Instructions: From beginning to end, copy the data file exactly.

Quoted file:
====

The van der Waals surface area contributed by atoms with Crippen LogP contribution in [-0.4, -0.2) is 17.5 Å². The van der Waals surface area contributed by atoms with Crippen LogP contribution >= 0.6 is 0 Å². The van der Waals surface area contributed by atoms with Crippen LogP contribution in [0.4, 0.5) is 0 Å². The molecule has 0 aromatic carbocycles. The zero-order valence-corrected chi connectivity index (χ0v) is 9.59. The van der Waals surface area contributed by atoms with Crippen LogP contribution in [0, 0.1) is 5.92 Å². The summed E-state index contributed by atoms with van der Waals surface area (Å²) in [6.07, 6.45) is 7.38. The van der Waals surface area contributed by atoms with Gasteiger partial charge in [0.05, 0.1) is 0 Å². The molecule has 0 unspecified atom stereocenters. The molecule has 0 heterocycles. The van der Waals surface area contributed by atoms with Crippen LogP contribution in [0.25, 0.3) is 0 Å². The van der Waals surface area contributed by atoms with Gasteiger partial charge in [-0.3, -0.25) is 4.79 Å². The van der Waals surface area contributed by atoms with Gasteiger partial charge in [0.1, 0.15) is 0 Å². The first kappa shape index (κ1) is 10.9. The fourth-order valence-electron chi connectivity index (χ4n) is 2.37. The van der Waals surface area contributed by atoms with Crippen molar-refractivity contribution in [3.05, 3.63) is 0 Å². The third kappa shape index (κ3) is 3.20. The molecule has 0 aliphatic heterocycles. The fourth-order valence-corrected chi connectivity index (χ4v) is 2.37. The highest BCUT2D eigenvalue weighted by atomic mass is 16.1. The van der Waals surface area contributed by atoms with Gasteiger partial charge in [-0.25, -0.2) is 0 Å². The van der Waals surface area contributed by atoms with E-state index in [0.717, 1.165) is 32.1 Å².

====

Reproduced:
The van der Waals surface area contributed by atoms with Crippen LogP contribution in [-0.4, -0.2) is 17.5 Å². The van der Waals surface area contributed by atoms with Crippen LogP contribution >= 0.6 is 0 Å². The van der Waals surface area contributed by atoms with Crippen LogP contribution in [0.4, 0.5) is 0 Å². The molecule has 0 aromatic carbocycles. The zero-order valence-corrected chi connectivity index (χ0v) is 9.59. The van der Waals surface area contributed by atoms with Crippen LogP contribution in [0, 0.1) is 5.92 Å². The summed E-state index contributed by atoms with van der Waals surface area (Å²) in [6.07, 6.45) is 7.38. The van der Waals surface area contributed by atoms with Gasteiger partial charge in [0.05, 0.1) is 0 Å². The molecule has 0 unspecified atom stereocenters. The molecule has 0 heterocycles. The van der Waals surface area contributed by atoms with Crippen LogP contribution in [0.25, 0.3) is 0 Å². The van der Waals surface area contributed by atoms with Gasteiger partial charge in [-0.3, -0.25) is 4.79 Å². The van der Waals surface area contributed by atoms with Gasteiger partial charge in [0.1, 0.15) is 0 Å². The first kappa shape index (κ1) is 10.9. The fourth-order valence-electron chi connectivity index (χ4n) is 2.37. The van der Waals surface area contributed by atoms with Crippen molar-refractivity contribution in [3.05, 3.63) is 0 Å². The third kappa shape index (κ3) is 3.20. The molecule has 0 aliphatic heterocycles. The fourth-order valence-corrected chi connectivity index (χ4v) is 2.37. The highest BCUT2D eigenvalue weighted by atomic mass is 16.1. The van der Waals surface area contributed by atoms with Gasteiger partial charge in [-0.25, -0.2) is 0 Å². The van der Waals surface area contributed by atoms with E-state index in [0.717, 1.165) is 32.1 Å².